Nobody forced Wheeler to step down. Don Doskey, his husband, actually thought he had a few more years in the big office. His supporters on the museum’s board told him not to feel rushed.

“They kept saying, ‘Why don’t you keep working and enjoy it?’ ” Doskey said. “You don’t have to be driven.”

There was a problem with that directive to coast.

“He can’t do that,” Doskey said.

'It's important it be in' N.C.

Larry Wheeler is hard to miss as he walks through the museum.

His thick white hair is cropped neatly, he wears Hugo Boss — Armani when he’s on the skinnier side — and he rotates between three pairs of glasses: the Tom Fords, the Francis Kleins and a set of cheap frames he found at a thrift shop in Provincetown, Mass.

If you don’t see Wheeler, you’ll probably hear him. He laughs big, particularly when he’s thick into the tale of the chase for a piece of art. At a museum like NCMA, which does not charge admission and relies on public funding, creativity is a must. There isn’t a bottomless pit of acquisition money. So Wheeler has to rely on building relationships, brokering deals and knowing which board member to send to state legislators when a project needs a boost.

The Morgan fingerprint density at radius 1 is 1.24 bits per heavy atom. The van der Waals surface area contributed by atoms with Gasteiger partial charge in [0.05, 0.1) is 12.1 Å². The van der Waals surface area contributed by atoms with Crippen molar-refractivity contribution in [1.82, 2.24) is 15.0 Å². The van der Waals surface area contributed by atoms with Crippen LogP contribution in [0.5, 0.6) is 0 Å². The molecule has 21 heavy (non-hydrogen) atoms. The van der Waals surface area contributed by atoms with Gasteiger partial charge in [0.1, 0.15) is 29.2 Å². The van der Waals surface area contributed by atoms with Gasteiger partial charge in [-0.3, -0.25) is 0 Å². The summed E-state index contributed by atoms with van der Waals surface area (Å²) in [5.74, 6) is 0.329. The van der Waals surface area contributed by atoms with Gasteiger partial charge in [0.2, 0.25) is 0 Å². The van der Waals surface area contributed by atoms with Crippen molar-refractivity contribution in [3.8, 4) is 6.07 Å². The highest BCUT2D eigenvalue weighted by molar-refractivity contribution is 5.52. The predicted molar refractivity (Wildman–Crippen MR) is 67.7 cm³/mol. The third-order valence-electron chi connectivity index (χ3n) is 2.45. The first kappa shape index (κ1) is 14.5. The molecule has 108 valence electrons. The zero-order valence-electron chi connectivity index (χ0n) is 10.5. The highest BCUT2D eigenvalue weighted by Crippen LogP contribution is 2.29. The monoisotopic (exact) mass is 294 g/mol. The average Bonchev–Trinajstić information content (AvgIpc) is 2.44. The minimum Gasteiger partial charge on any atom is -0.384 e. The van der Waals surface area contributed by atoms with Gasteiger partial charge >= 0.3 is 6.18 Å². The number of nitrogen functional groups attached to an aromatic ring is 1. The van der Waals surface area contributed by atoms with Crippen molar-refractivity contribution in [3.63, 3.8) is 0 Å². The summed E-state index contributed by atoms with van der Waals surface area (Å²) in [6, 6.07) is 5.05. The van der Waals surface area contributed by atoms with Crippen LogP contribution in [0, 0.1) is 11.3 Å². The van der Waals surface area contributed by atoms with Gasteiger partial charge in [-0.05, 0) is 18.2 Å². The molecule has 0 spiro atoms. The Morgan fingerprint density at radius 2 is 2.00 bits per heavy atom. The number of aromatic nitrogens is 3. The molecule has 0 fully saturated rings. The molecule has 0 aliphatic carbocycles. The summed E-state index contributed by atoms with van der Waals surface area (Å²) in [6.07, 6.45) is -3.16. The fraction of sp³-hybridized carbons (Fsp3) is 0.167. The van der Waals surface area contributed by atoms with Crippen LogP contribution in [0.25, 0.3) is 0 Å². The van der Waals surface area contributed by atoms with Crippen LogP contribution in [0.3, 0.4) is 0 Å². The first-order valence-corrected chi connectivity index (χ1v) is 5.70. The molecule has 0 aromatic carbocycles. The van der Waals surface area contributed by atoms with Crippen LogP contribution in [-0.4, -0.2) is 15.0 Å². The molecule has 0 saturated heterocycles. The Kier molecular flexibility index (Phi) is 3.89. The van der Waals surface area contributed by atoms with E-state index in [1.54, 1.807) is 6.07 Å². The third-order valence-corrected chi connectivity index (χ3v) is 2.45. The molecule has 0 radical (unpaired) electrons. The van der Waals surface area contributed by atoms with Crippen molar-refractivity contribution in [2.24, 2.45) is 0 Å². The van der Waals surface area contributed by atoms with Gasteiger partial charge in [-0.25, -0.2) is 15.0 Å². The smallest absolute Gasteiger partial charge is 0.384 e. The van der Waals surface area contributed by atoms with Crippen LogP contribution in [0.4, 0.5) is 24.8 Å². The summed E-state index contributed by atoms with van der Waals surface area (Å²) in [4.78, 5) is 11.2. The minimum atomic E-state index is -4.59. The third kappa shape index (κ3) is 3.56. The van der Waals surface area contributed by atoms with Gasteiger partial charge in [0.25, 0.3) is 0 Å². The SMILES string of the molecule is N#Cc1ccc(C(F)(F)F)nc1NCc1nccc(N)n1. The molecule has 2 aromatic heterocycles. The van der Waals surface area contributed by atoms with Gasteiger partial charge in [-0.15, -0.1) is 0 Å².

Walking through the museum, he stops in a galley full of works by Ellsworth Kelly, Robert Motherwell and Helen Frankenthaler. Retired lawyer Jim Patton gave the paintings as part of a gift of 100 works in 2015.

For years, rumor had it that Patton and his late wife, Mary, were going to give their collection to the Ackland Art Museum in nearby Chapel Hill. Then Wheeler got a tip that there had been a breakdown in the relationship. He stepped in as a sort of gentleman opportunist.

“I called him the next day and said I would not take the collection if it is designated for the Ackland and if that is a possibility, I’m not getting in the middle of it,” Wheeler said. “He said, ‘I’m not giving to the Ackland.’ If you’re not going to give it to the Ackland, I think it’s important it be in North Carolina.”